elementary OS 0.2 Review, Impressive and Nonfunctional
key review info
- Application: Elementary OS 0.2
- Reviewed on:
- Beautiful interface
- (2 more, see all...)
elementary OS is a distribution based on Ubuntu 12.04 that has attracted a lot of attention with its unique look and style. It's hard to draw a line between functionality and beauty and users will be forced to choose one of them, at least for now.
The Ubuntu operating system has been on the forefront of design innovation for quite some time, along with the guys from GNOME. I'm not including KDE because they are implementing new looks in much smaller increments.
It's been ages since Ubuntu faced a real adversary and the GNOME developers need some opposition. The elementary OS developers seem to be up to the task.
The distribution is based on Ubuntu 12.04 at its core and this means that it gets all the updates and fixes that would otherwise be available for this particular distribution.
The developers haven't touched the Ubiquity installer that is used by all the Ubuntu-based distributions, and this means that, if you ever installed Ubuntu, the elementary OS process shouldn't be any different.
If you have a dual or multi boot GRUB configuration, you must make sure that you don't erase anything you're not supposed to.
I took a closer look at elementary OS 0.2 when it officially launched and I made a screenshot tour. The first impression for this distribution is everything and I was blown away by the quality and the ideas of the developers.
Given the fact that it's based on an operating system launched in April 2012, the differences between them are staggering.
In order to achieve this, elementary OS has removed Unity, as expected, but other packages have been brought to stand in its place. For example, the session manager is called the Pantheon Greeter and is actually based on LightDM.
The top panel goes by the name of WingPanel and is supposed to be similar with the ones from GNOME and Unity. On the other hand, the application launcher is quite refreshing and sports a unique look and feel. It's called Slingshot, but I very much doubt that anyone really cares.
The last part I want to mention is the dock because it’s the first thing you'll see upon entering the operating system. It looks like Docky, but it's actually a fork of it, called Plank. It's simple and clean, but it doesn't have any interesting features, such as the possibility to add spaces.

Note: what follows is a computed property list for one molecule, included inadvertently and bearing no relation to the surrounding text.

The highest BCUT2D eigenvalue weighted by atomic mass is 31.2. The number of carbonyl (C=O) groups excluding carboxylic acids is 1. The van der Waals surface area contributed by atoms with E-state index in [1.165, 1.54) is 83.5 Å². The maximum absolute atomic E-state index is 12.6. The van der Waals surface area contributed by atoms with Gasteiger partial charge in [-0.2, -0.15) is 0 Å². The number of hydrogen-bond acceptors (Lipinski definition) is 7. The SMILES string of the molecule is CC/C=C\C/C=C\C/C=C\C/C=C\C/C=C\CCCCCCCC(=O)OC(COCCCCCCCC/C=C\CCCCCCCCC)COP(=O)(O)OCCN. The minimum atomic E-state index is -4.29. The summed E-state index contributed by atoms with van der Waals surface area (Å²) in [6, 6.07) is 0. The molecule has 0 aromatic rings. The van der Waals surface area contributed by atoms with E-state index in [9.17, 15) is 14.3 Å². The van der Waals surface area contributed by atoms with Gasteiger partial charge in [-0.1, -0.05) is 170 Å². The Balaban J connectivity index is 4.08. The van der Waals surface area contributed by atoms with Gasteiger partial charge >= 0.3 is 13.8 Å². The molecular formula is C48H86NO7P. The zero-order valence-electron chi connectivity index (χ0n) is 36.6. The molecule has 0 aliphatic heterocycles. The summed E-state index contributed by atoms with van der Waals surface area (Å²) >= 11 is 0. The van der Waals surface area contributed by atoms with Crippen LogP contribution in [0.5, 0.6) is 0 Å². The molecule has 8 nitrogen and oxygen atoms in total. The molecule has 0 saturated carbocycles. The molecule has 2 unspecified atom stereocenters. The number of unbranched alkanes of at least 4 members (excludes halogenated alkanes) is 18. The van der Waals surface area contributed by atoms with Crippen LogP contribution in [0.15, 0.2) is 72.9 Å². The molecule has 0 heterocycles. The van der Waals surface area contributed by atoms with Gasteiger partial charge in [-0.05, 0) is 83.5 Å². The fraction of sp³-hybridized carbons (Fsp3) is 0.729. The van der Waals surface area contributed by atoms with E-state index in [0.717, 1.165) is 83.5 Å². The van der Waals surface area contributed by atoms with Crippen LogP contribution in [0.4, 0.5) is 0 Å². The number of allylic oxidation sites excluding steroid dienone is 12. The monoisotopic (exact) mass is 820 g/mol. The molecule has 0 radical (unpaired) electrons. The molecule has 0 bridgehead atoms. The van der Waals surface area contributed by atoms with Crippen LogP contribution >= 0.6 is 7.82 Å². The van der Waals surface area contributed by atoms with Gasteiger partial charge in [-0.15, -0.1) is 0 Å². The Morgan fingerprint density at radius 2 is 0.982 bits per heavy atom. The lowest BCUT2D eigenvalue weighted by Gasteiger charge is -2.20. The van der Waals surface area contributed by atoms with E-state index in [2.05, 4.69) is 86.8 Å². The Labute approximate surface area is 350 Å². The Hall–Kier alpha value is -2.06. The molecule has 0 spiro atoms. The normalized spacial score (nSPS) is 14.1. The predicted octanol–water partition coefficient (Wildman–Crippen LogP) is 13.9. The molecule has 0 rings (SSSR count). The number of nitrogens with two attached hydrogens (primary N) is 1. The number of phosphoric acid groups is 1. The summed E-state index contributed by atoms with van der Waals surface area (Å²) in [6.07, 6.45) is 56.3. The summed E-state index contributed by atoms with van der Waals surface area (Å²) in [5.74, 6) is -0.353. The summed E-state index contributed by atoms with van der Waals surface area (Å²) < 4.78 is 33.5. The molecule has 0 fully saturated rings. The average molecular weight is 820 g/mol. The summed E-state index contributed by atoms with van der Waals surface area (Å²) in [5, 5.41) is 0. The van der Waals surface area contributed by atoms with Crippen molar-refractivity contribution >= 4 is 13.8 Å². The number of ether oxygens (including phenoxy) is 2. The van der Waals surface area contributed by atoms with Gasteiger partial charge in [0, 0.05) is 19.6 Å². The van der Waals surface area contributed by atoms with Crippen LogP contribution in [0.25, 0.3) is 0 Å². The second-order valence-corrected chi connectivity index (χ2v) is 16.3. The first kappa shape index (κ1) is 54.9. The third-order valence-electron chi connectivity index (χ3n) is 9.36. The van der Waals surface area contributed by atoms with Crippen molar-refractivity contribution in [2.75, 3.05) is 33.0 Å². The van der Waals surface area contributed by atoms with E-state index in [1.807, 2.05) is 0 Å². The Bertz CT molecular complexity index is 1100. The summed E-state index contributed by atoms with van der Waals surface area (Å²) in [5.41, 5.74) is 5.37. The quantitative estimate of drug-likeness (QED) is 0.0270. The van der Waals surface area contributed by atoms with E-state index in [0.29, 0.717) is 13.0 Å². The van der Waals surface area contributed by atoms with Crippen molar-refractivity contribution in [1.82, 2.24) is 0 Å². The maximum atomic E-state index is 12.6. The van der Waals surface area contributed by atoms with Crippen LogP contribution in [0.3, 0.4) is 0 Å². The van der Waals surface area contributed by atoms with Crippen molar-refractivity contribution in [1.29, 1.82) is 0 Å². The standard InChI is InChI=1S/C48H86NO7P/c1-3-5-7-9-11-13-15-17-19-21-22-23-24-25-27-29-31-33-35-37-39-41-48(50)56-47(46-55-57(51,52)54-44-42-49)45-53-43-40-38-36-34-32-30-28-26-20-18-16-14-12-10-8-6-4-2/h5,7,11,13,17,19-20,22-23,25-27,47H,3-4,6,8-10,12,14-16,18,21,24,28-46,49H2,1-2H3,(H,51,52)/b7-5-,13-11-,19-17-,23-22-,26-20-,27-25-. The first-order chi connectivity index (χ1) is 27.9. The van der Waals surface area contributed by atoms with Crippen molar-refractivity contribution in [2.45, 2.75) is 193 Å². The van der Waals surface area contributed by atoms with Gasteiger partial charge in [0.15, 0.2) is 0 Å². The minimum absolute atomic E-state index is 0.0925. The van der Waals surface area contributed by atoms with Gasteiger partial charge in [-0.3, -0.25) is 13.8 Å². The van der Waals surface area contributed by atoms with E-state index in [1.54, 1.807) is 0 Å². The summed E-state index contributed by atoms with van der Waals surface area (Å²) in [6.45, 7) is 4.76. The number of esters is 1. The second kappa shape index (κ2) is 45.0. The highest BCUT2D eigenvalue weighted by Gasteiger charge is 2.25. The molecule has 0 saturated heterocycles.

And this is the core problem of the elementary distribution. After I reported the launch of this operating system, I installed it and began using it on a daily basis. True, I'm not the regular user and I heavily rely on options and features not usually called upon by normal users.
This being said, I found that elementary OS is lacking in so many departments that it's actually hard to know where to begin. I realize the version number, 0.2, warns about the lack of features, but some of the things that are missing are too important.
First of all, there is no desktop, just like in any vanilla GNOME installation. It's there just to hold your opened applications and to show you pretty wallpapers. Otherwise, it’s as dead as rock. You can, in theory, activate it, but the process is so long and complicated that I actually didn't find the time and the energy to go through it.
The file manager is based on Files and it's called Pantheon Files. It lacks any features that you might need, such as menus, the ability to bookmark folders, and even the search function.
That's right, you read that properly. You better know where everything is because you can't actually look for anything.
And even if it's based on GNOME, other applications that can be found in the repositories are not functional, such as nautilus-open-terminal, just to name a simple one.
Other problems include the lack of thumbnail refresh, although I can't really blame the elementary OS developers for it because it's more of a GNOME problem, the inability to customize the interface, and the dubious software selection which includes Midori as the default web browser and Geary as the default email client.
Despite everything I said so far, I like elementary OS and I will keep it installed at least until the next Ubuntu 13.10 arrives. If you intend to use this operating system for something more than Internet browsing, you are going to be really disappointed.
The best way to summarize elementary OS is to compare it with a glass sword. It looks really nice when you hold it over your head, waving it gloriously, but you really don't want to go to war with it. It's going to get you killed.